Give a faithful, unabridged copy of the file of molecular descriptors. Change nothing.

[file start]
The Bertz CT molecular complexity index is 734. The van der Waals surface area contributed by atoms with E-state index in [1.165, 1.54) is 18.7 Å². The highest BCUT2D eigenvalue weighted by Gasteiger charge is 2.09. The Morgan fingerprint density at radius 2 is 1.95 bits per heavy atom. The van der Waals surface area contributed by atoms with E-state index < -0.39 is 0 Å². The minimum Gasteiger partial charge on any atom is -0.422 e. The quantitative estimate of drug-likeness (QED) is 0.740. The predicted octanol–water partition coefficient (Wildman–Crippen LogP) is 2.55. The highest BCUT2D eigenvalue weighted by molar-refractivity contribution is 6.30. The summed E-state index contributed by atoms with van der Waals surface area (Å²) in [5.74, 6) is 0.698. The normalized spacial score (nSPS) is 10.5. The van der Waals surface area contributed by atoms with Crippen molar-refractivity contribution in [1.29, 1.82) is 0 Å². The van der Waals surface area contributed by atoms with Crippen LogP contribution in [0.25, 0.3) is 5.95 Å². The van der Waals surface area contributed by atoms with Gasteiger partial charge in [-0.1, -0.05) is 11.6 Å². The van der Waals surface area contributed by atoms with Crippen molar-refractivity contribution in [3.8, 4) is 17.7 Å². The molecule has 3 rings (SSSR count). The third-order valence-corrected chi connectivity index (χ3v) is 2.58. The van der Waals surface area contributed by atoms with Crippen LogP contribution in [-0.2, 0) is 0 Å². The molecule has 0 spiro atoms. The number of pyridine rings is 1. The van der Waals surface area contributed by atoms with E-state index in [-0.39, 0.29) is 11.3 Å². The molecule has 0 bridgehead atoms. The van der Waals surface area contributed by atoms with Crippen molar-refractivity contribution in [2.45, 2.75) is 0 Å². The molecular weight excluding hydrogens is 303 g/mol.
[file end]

The Bertz CT molecular complexity index is 734. The van der Waals surface area contributed by atoms with E-state index in [1.165, 1.54) is 18.7 Å². The highest BCUT2D eigenvalue weighted by Gasteiger charge is 2.09. The Morgan fingerprint density at radius 2 is 1.95 bits per heavy atom. The van der Waals surface area contributed by atoms with E-state index < -0.39 is 0 Å². The minimum Gasteiger partial charge on any atom is -0.422 e. The quantitative estimate of drug-likeness (QED) is 0.740. The predicted octanol–water partition coefficient (Wildman–Crippen LogP) is 2.55. The highest BCUT2D eigenvalue weighted by molar-refractivity contribution is 6.30. The summed E-state index contributed by atoms with van der Waals surface area (Å²) in [5.74, 6) is 0.698. The normalized spacial score (nSPS) is 10.5. The van der Waals surface area contributed by atoms with Crippen molar-refractivity contribution in [1.29, 1.82) is 0 Å². The van der Waals surface area contributed by atoms with Crippen LogP contribution in [0.25, 0.3) is 5.95 Å². The van der Waals surface area contributed by atoms with Gasteiger partial charge in [-0.1, -0.05) is 11.6 Å². The van der Waals surface area contributed by atoms with Crippen molar-refractivity contribution in [3.8, 4) is 17.7 Å². The molecule has 3 rings (SSSR count). The third-order valence-corrected chi connectivity index (χ3v) is 2.58. The van der Waals surface area contributed by atoms with Crippen LogP contribution in [-0.2, 0) is 0 Å². The molecule has 0 spiro atoms. The number of pyridine rings is 1. The van der Waals surface area contributed by atoms with E-state index in [-0.39, 0.29) is 11.3 Å². The molecule has 0 bridgehead atoms. The van der Waals surface area contributed by atoms with Crippen molar-refractivity contribution in [2.45, 2.75) is 0 Å². The molecular weight excluding hydrogens is 303 g/mol.